What does leaving the EU mean for immigration?

28 June 2016

This briefing is largely based on the briefing by the House of Commons Library ‘EU referendum: impact of an EU exit in key UK policy areas’. The opinions and judgements it contains are theirs. We expect to review and add to these articles periodically as events develop.

Controlling EU immigration

The impact of leaving the EU on immigration will depend on the deal that is reached between the government and the EU.

If the UK government negotiates a deal to keep the UK in the single market then we may have to accept free movement as part of this. All the non-EU countries who are part of the single market, such as Norway and Iceland, accept free movement.

Once the UK leaves the EU, and if it doesn't negotiate a deal as part of the European Economic Area, then controls on EU immigration could be put in place.

Some experts have also noted that the EU prefers partner countries outside the EU to have a one size fits all approach to EU immigration. So whatever approach is adopted might have to apply to all EU countries rather than having different rules for each country.

Broadly speaking, if the same rules which currently apply to non-EU/EEA nationals coming to the UK are applied to those from the EU then they will only qualify for visas as visitors, workers, students or as a family member of someone already in the UK.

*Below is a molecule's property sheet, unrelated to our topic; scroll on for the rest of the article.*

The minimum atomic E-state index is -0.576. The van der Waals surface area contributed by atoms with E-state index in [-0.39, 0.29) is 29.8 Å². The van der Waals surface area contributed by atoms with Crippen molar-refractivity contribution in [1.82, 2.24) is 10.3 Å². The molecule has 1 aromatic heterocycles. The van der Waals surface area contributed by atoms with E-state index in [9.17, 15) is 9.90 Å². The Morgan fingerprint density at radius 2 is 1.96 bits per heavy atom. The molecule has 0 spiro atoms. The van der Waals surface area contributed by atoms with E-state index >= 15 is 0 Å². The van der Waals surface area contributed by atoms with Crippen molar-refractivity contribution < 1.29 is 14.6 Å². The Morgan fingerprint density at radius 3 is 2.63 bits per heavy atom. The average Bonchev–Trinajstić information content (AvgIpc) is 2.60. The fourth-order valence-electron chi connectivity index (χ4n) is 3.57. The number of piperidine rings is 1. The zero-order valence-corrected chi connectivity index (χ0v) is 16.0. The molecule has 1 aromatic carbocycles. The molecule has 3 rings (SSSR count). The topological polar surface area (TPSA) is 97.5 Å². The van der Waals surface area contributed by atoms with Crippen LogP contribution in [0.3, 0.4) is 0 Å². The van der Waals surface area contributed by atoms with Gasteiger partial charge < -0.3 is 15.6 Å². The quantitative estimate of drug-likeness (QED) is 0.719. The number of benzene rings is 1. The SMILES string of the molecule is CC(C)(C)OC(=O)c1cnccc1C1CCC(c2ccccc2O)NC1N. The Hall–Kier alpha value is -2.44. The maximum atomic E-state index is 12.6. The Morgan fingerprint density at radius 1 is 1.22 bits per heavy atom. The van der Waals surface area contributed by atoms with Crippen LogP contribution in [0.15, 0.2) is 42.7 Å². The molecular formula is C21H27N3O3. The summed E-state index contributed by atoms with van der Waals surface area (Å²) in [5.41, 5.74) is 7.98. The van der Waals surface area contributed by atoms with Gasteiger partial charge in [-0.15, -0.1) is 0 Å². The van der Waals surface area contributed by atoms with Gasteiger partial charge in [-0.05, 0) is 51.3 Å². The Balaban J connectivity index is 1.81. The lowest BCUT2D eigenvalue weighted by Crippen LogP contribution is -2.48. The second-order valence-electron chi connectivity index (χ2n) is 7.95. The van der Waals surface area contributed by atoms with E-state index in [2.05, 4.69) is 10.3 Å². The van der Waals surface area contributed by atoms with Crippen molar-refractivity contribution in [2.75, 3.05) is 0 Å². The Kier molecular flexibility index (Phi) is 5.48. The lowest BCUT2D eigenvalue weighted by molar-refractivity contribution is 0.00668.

Any rules the UK enforced on immigrants would have to be offset against the needs of the economy. Current rules for non-EU immigrants restrict visas to higher-skilled immigrants. Most lower-skilled labour has been sourced from workers within the UK, the European Union and European Economic Area countries.

If EU/EEA immigrants fall under the same controls as non-EU/EEA citizens then there might be some pressure to relax some visa restrictions or to expand certain categories, depending on the needs of the economy. We’ve written more about the impact of immigration on the economy here.

The EU tends to require the same arrangements for its citizens as it gives to its third-country partners. This means that the extent of access or control that the UK wants to apply to EU/EEA nationals could affect British citizens’ opportunities to travel to or live in Europe.

The effect on non-EU immigration

EU law does not currently apply to non-EU immigration to the UK so this does not need to change once we exit the EU.

There is some practical co-operation between the UK and other member countries on the removal of irregular migrants, such as through the use of shared charter flights. The term ‘irregular migration’ can cover anything from those who have entered the UK illegally to those who have overstayed their visas or are breaking the terms of that visa.

The UK has also opted into some of the EU’s Readmission Agreements with third countries which set out those countries’ responsibilities to accept their nationals who have been removed from the EU.

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